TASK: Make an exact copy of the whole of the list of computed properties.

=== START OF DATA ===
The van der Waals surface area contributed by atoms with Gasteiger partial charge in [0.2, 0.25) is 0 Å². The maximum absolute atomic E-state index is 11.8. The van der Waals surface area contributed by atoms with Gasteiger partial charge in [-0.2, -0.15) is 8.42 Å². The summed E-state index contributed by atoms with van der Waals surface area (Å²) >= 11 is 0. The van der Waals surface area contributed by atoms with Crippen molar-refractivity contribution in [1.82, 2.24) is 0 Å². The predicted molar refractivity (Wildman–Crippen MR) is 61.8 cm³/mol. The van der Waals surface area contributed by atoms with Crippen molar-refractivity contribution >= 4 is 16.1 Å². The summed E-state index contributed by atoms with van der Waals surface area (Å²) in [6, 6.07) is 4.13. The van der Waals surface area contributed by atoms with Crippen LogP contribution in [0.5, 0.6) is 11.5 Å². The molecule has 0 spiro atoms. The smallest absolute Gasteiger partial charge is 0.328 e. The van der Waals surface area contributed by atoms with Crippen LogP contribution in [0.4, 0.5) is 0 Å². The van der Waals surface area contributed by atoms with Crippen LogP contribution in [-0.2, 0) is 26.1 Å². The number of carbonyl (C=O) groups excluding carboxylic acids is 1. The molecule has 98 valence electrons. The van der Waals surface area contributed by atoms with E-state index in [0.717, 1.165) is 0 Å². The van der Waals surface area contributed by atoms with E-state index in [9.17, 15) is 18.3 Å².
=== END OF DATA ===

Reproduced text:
The van der Waals surface area contributed by atoms with Gasteiger partial charge in [0.2, 0.25) is 0 Å². The maximum absolute atomic E-state index is 11.8. The van der Waals surface area contributed by atoms with Gasteiger partial charge in [-0.2, -0.15) is 8.42 Å². The summed E-state index contributed by atoms with van der Waals surface area (Å²) >= 11 is 0. The van der Waals surface area contributed by atoms with Crippen molar-refractivity contribution in [1.82, 2.24) is 0 Å². The predicted molar refractivity (Wildman–Crippen MR) is 61.8 cm³/mol. The van der Waals surface area contributed by atoms with Crippen molar-refractivity contribution >= 4 is 16.1 Å². The summed E-state index contributed by atoms with van der Waals surface area (Å²) in [6, 6.07) is 4.13. The van der Waals surface area contributed by atoms with Crippen LogP contribution in [0.5, 0.6) is 11.5 Å². The molecule has 0 spiro atoms. The smallest absolute Gasteiger partial charge is 0.328 e. The van der Waals surface area contributed by atoms with Crippen LogP contribution in [0.4, 0.5) is 0 Å². The van der Waals surface area contributed by atoms with Crippen LogP contribution in [-0.2, 0) is 26.1 Å². The number of carbonyl (C=O) groups excluding carboxylic acids is 1. The molecule has 98 valence electrons. The van der Waals surface area contributed by atoms with E-state index in [0.717, 1.165) is 0 Å². The van der Waals surface area contributed by atoms with E-state index in [9.17, 15) is 18.3 Å².